Arrowwood National Wildlife Refuge Information (Geography)

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Arrowwood National Wildlife Refuge
IUCN category IV (habitat/species management area)
Map showing the location of Arrowwood National Wildlife Refuge
Map showing the location of Arrowwood National Wildlife Refuge
Location Stutsman / Foster counties, North Dakota, United States
Nearest city Pingree, ND
Coordinates 47°16′28″N 98°51′29″W / 47.27444°N 98.85806°W / 47.27444; -98.85806

47°16′28″N 98°51′29″W / 47.27444°N 98.85806°W / 47.27444; -98.85806
Area15,934 acres (64 km2)
EstablishedSeptember 4, 1935 (1935-September-04)
Visitors14,500 (in 2004)
Governing body U.S. Fish and Wildlife Service
Website Arrowwood National Wildlife Refuge

Arrowwood National Wildlife Refuge is located in the U.S. state of North Dakota. Arrowwood NWR is a part of the Arrowwood National Wildlife Refuge Complex, and is managed by the U.S. Fish and Wildlife Service. The refuge parallels 16 miles (27 km) of the James River and is a mixture of wetlands, forest and prairie. Efforts to ensure the refuge continues to provide prime nesting habitat for waterfowl include prescribed fire, haying, crop cultivation and livestock grazing. The refuge has forests with oak and hackberry which are uncommon on the prairie. It is believed that the name for the refuge is derived from Native American naming for arrow wood, as the wood in the forest was prized for the making of arrows. [1]

During spring and fall migrations, between 90 and 100,000 waterfowl may be on the refuge. Over 100 species of birds have been spotted in the refuge. More than a dozen species of ducks and wading birds have been documented. The most common waterfowl usually seen include the Canada geese, mallards, pintails, blue-winged teal, shovelers, and gadwall. Other bird species that are relatively common include grebe, double-crested cormorant, great blue heron, black-crowned night heron, and American bittern. Other shorebirds such as the plover are also common.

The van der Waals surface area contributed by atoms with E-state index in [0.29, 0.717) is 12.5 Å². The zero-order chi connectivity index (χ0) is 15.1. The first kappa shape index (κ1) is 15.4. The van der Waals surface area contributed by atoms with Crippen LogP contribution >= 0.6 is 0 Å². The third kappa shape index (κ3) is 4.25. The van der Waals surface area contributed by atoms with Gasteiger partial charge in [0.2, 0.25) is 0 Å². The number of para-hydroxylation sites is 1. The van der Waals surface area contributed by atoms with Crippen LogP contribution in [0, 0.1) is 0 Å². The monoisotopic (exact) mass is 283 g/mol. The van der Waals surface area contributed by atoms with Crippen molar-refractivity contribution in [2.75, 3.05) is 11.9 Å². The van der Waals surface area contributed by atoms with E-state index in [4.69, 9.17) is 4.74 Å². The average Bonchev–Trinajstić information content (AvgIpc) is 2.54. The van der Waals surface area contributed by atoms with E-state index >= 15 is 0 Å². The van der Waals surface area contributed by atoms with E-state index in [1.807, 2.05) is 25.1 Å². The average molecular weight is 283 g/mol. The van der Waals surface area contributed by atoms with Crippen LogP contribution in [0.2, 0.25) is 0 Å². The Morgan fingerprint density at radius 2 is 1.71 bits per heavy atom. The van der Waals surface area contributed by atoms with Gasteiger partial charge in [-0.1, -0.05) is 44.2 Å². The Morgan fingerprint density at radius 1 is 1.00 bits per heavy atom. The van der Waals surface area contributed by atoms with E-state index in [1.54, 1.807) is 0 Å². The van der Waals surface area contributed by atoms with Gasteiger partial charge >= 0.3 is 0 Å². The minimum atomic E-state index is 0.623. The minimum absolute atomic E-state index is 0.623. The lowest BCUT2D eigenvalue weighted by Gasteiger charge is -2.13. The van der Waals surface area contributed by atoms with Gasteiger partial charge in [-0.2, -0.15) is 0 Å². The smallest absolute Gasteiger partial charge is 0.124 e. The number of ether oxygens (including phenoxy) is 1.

Wetlands located on the refuge

Mammals such as white-tailed deer, badger, skunk, beaver, raccoon, mink, muskrat, along with other grassland dwellers such as the exotic ring-necked pheasant, and sharp-tailed grouse.

The refuge permits hunting and fishing in season and with proper permit. Hunting is legal but only for deer, upland game birds such as grouse, fox and rabbits. There is a 5.5 mile (9.7 km) nature trail that leads from the visitor centor, although it may be closed during certain times of the year such as during the nesting season.


  1. ^ Federal Writers' Project (1938). North Dakota, a Guide to the Northern Prairie State. WPA. p. 205. ISBN  978-1-62376-033-5.

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